Facebook has unveiled another change in its quest to siphon off TV ad dollars. Up till this point, video advertisers had to buy a package of spots that included both Newsfeed placement and in-stream ads on longer-form programming. Now, advertisers can buy just the in-stream placements.
The change lets advertisers purchase a more TV-like experience, placing mid-roll ads in premium long-form productions. As OnlineVideo.net recently noted, Facebook is busy creating cable-like programming (such as Returning the Favor with Mike Rowe), and created a Watch tab so members can easily find that content.
The in-stream ads can range from 5- to 15-seconds in length, so there’s no chance of boring viewers with longer 30- or 60-second ads. The social network says its in-stream ads have a 70 percent completion rate. When asked by Variety, it wouldn’t say the completion rate for Newsfeed video ads.
Revenue from in-stream ads is split with the publisher. Advertisers can use Facebook’s advanced targeting tools for demographic buying. However, Facebook won’t allow them to purchase spots on a particular program.
Along with selling in-stream spots for its premium programming, Facebook is selling spots on its Audience Network, which is a collection of third-party publishers and apps. Facebook in-stream ads run only as mid-rolls, but Audience Network ads can run as pre-rolls or mid-rolls.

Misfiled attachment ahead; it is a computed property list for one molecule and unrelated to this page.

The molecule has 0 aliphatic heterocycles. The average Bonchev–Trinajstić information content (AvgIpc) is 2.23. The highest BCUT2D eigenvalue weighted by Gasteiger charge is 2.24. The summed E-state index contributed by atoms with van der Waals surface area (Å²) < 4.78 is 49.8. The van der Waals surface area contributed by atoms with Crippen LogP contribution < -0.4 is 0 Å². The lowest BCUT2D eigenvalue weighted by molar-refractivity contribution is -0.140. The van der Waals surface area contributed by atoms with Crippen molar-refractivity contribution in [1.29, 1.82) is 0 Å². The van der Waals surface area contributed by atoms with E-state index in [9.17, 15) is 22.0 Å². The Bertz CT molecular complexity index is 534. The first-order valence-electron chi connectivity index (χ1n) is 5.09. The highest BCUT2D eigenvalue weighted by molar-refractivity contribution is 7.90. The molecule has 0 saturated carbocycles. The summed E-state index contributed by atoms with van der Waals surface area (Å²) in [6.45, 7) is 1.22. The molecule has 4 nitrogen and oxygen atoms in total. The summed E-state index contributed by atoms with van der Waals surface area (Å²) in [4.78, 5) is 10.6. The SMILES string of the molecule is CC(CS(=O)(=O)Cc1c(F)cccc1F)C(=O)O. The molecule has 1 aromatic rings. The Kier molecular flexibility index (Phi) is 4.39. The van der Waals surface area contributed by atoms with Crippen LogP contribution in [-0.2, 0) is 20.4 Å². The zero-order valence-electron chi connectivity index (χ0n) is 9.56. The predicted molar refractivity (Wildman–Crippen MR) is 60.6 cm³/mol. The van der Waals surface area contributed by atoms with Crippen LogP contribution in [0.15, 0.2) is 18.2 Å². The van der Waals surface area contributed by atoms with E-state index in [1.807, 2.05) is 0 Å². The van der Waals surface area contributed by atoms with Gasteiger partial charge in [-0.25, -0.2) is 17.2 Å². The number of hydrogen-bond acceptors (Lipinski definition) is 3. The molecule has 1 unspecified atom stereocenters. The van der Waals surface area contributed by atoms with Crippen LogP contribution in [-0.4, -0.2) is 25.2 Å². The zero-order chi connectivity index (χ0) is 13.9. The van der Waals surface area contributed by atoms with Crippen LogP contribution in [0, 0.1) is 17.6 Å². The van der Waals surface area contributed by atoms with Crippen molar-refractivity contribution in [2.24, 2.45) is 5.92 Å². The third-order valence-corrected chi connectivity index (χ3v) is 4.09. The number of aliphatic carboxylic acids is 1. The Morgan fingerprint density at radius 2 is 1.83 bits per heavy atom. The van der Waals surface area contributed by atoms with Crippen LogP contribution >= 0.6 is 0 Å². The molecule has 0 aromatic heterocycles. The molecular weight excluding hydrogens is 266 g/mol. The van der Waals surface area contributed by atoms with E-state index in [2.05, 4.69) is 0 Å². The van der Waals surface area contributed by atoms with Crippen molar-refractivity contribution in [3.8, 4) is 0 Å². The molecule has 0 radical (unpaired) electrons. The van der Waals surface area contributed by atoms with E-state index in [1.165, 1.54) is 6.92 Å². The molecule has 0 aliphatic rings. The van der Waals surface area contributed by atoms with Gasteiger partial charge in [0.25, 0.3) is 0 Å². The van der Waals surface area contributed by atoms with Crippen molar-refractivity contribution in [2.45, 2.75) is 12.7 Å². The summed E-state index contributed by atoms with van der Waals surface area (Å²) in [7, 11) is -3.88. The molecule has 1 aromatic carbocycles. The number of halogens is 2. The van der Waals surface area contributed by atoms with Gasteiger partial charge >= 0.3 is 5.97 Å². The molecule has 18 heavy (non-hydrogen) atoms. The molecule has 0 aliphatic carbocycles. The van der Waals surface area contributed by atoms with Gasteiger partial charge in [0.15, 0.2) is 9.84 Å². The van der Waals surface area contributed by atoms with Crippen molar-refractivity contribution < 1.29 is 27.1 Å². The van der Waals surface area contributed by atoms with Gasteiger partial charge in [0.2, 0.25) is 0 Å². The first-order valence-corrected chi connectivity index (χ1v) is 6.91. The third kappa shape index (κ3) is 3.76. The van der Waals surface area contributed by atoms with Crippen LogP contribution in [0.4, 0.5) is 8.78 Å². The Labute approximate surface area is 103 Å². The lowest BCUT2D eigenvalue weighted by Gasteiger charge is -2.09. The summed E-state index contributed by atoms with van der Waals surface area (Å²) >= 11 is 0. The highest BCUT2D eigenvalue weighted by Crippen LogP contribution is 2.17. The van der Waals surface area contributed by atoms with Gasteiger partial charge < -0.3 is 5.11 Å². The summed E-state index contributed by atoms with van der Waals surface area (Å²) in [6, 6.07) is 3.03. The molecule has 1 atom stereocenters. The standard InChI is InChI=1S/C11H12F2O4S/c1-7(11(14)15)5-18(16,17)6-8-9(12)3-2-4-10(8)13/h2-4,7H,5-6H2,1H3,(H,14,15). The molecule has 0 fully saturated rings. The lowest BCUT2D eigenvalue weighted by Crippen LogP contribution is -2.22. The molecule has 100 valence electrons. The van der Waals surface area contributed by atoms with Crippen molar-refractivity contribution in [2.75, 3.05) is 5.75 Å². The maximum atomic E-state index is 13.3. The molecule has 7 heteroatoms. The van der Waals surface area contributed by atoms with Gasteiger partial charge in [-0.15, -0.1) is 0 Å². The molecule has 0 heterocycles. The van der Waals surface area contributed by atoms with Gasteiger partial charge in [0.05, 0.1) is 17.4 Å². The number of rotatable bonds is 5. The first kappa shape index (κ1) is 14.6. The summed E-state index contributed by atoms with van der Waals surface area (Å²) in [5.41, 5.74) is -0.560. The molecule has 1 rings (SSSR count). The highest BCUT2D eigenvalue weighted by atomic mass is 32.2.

To prove the effectiveness of its in-stream ads, Facebook is talking up a successful test run by NBCUniversal in May. NBCU’s rebranding campaign used in-stream ads exclusively, and resulted in an 11-point lift in ad recall and a 4-point lift in message association. It garnered a view-through rate of 83 percent.
“We see a lot of short, on-the-go video consumption in Newsfeed, and longer-form, lean-back viewing on Facebook [Pages] and offsite via Audience Network,” Kate Orseth, Facebook’s product marketing manager for media monetization, told Variety. The ad change was designed “to let agencies and brands drive the most value from their spending.”